Abraham - Part II

An Idolater
When the Lord called Abraham, then known as “Abram,” he was an idolater (Josh. 24:2); consequently, possessing no moral claim upon God, he was “a Syrian ready to perish” (Deut. 26:5). But He who said to the publican, “Follow Me” (Luke 5:27), said to Abraham, “Come with Me and I will bless you, and you shall be a blessing” (Gen. 12:2). With the family history of Shem, of Terah, and with the call of Abraham is introduced the divine purpose of blessing families, as such, and bringing them into God’s kingdom upon earth.

Sarai Was Barren
“Now these are the generations of Terah: Terah begat Abram, Nahor, and Haran; and Haran begat Lot.
“And Haran died before his father Terah in the land of his nativity, in Ur of the Chaldees.
“And Abram and Nahor took them wives: the name of Abram’s wife was Sarai; and the name of Nahor’s wife, Milcah, the daughter of Haran, the father of Milcah, and the father of Iscah.
“But Sarai was barren; she had no child”
(Gen. 11:27-30).

We now come to the prelude before the call of one of the greatest men of God who ever lived, Abraham (incidentally, except when quoting the text, to keep it simple, we will refer to the Patriarch by the name which he is now known, Abraham).

As we look back through history, as given to us in the Bible, which, in fact, is the only reliable historic account given, we see that millenniums or double millenniums have marked a turning point in this history. For instance: • About a thousand years after creation, Noah was born. His life would mark an episode in history of staggering proportions—the flood.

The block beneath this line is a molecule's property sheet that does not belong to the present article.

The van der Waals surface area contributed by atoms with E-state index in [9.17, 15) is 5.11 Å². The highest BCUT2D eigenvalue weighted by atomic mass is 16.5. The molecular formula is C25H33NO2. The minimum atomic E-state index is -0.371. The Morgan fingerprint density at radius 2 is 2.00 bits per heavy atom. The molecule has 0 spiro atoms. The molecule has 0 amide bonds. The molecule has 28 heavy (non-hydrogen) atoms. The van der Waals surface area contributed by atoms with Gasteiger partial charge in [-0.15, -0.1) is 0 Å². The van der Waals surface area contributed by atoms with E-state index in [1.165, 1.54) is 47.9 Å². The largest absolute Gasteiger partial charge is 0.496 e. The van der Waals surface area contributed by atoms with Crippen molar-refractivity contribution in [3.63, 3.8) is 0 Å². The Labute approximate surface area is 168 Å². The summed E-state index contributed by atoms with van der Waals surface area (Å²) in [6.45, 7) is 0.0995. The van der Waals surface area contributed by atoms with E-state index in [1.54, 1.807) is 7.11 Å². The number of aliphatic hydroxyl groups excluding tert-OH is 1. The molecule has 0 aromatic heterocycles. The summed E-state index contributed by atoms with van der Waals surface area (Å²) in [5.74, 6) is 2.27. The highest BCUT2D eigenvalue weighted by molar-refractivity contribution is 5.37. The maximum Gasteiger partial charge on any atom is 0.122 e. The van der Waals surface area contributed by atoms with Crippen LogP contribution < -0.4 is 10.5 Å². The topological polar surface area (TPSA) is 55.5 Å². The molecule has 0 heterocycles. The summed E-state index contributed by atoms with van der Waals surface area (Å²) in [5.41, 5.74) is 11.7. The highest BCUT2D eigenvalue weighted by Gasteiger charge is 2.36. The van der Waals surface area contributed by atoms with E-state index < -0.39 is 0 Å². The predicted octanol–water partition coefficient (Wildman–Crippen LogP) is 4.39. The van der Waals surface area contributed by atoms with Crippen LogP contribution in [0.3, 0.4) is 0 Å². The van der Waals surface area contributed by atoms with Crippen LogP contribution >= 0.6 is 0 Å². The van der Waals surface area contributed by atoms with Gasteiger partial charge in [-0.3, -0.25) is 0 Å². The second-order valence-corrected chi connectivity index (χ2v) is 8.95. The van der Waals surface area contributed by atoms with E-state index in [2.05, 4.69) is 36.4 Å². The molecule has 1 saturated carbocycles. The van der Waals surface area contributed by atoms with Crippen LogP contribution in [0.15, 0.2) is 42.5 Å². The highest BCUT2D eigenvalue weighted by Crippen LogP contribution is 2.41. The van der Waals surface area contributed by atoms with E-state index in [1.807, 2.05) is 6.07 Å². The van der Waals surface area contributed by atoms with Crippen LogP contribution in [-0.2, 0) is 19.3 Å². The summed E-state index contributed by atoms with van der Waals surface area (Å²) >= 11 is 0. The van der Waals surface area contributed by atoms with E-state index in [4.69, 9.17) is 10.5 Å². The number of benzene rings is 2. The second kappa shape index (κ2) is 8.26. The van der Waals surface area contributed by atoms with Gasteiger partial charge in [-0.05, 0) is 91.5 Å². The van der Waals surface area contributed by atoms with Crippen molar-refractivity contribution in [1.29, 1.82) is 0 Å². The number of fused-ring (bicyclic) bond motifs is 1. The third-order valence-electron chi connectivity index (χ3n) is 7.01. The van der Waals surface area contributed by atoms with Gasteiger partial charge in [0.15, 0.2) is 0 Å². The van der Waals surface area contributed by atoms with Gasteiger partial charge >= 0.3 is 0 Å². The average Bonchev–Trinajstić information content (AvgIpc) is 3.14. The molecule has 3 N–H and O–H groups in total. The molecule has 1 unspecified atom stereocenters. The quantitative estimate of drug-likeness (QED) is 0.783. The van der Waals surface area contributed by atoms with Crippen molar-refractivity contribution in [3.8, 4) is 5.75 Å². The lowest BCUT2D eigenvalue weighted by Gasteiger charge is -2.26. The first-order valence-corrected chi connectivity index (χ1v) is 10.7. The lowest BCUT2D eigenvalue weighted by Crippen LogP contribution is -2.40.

• About a thousand years after Noah, which would be about 2,000 years after creation, we have the account of Abraham. This is another turning point in history, with God giving to this man the meaning of justification by faith, which would explain the salvation process. From the loins of Abraham and the womb of Sarah would come the Jewish people, raised up for the express purpose of giving the world the Word of God, and, as well, serving as the womb of the Messiah, and also to evangelize the world. So from this, I think we can see how great this man Abraham actually was.

• About a thousand years after Abraham, which would be about 3,000 years after Creation, David is called by the Lord to be the King of Israel. Through his family, the Messiah would come, who would be called “The Son of David.”

• About a thousand years after David, making it about 4,000 years after creation, Jesus was born, the Saviour of the world.

• From the birth of Christ to this present time, which constitutes the church age, we can count approximately 2,000 years, making it about 6,000 years of recorded history from the time of the creation. At this juncture, which should happen very shortly, the rapture of the church could take place at any moment, followed by the great tribulation, which will conclude with the second coming of Christ, which, without a doubt, will be the most cataclysmic moment in history, at least in the time frame of this 6,000 years.